BIRD GUIDING AROUND OSLO

Monday, 9 September 2013

Resisting with ease


It has been family first the last few days and little time for birding. Today the schools have been closed due to elections (not quite sure that I see the causal relationship between elections and lack of education but that is how it is) and I took the girls cycling around Fornebu. There were still quite a few pipits and wagtails around but I only had singles of Tree Pipit (trepiplerke) and Yellow Wagtail (gulerle) amongst the Meadow Pipits (heipiplerke) and White Wagtails (linerle).

I have so far resisted the temptation (not that one really exists) to go look for this bird which was photographed three days ago near Drammen only half an hour or so from Oslo. A storm (OK a strong breeze) of internet birding frezy has blown up around it (not quite Birdforum standards but close) with Philadelpia Vireo (kanadavireo - a North American bird seen a handful of times on this side of the pond after westerly gales and usually on remote islands famous for producing rarities) being bandied about as the identity. Well the chance of me becoming a billionaire in the lottery must surely be higher than that and it transpires the pictures have been “fixed” with a resulting change in colours (hopefully the originals will be posted). It is clearly an odd looking bird but surely is just a Willow Warbler (or Chiffchaff?) with the colours looking odd. That must be the most plausible answer and without better pictures or further sightings we will never know as we cannot make any conclusions from just these two pictures (I have seen enough examples of how a single and especially edited picture can be entirely misleading).

EDIT: the unedited pictures have been posted on the net (see link to Sindre Molværsmyr's blog Oslo and Akershus Gulls on the right hand side of the page). If you download the original pictures from the link (the ones posted on the blog have also been "fixed" in photoshop) then you will see that the bird does still look very striking although the colours are not as bright as they appear in the other pictures. It definitely does look like a Philadelphia Vireo but the pictures are so few and unfortunately so bad that I don't think we will ever be able to conclude. We cannot see the bill properly and we don't get to see the whole bird i.e wings, tail or legs and we do not see the white edges to the greater coverts that Philadelphia Vireo should show (this could quite easily just be due to poor picture quality).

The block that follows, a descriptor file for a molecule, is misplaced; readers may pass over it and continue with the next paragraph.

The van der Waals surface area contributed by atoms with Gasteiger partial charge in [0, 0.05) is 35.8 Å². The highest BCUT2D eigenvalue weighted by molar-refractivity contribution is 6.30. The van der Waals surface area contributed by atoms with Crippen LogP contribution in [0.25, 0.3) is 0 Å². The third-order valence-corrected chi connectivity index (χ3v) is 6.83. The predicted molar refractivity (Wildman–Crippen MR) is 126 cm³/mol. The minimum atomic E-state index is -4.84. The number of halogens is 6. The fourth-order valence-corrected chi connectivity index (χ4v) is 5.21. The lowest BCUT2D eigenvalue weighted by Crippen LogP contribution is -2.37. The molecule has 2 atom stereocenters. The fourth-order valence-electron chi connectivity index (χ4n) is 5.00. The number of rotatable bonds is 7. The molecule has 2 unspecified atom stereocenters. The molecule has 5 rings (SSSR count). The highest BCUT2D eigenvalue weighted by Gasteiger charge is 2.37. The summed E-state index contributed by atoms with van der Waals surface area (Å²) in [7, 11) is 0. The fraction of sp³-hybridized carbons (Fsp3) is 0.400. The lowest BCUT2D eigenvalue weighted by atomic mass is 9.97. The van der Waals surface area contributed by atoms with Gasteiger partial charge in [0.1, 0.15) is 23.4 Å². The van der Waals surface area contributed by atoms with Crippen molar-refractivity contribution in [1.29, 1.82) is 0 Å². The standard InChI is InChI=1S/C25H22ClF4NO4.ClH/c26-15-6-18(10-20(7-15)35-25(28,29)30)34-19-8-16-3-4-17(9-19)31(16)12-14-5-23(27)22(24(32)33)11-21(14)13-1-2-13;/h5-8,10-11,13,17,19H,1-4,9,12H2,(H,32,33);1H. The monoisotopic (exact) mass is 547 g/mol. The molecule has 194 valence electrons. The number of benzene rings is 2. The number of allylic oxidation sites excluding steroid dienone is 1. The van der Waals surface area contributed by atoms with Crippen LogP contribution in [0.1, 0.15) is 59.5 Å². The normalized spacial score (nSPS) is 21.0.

I also still believe that a Willow Warbler or Chiffchaff could in a limited number of poor quality pictures look like this. The observor has reported low, bright sun affecting the pictures and with such a bright green background from the trees we cannot be sure how the colours have been recorded digitally.


Scottish (Swedish) Bean Geese back in Akershus

Isn’t technology a wonderful thing? It is being used now in bird research and is adding to our knowledge of birds in ways that millions of hours of old fashioned ringing never could.

Followers of this blog will know about the Scottish ringed Bean Geese (sædgås) that migrate every spring through the Oslo area and which this summer have found to be breeding in mid Sweden close to the Norwegian border (it is also quite feasible that there are birds breeding on the Norwegian side of the border).

Carl Mitchell from the WWT informed me today that only one satellite tag is still transmitting and after after a period of silence has revealed that the bird had begun its autumn migration and arrived in Norway on 2 September. It was very close to the spring staging area although was using different feeding areas and a different roost site. In the spring the roost site is on sandbanks on the Glomma River but at this time of the year the sandbanks are not exposed so the autumn roost (this year at least) is a large lake in a forest. The two feeding areas which it has been using are interestingly 7km from each other and both have been used each day since 2 September. As with the spring records it seems that these birds are very site loyal. One of the feeding areas is a stubble field but the other which I did not visit appears to be a large possibly peat bog.

I was able to drive out tonight to check one of the fields that the bird has been using. When I arrived I had 6 Bean Geese flying in from the north (direction of the other field) and then a couple of hundred metres from a well used road in a large stubble field was a sizeable flock of fabalis Bean Geese. After several recounts I came to 144 birds with 7 having neck rings (6Y, 3X, 6X, 4Y, 6S, 7P, 6Z) which I was able to read and four having satellite neck collars (presumably one of these being the still transmitting one) although I could read no script on these (one did have a blue leg ring though identifying it as #16). Interestingly I was only able to identify one family with 2 juveniles although there could well have been more. 144 birds is only around half of the population so the remaining birds may include family groups and still be on the breeding grounds or using another migration route – only more sightings and more working satellite transmitters will answer these questions

Check out these two websites for more information on these geese:
Angus's Bean Goose blog
Two satellite collared fabalis Bean Geese (sædgås)

2 satellite collared birds. They are the left and right most of the three birds facing left with their heads up

a neck collared bird can be seen back left and a satellite collared bird centre facing right

part of the flock

 

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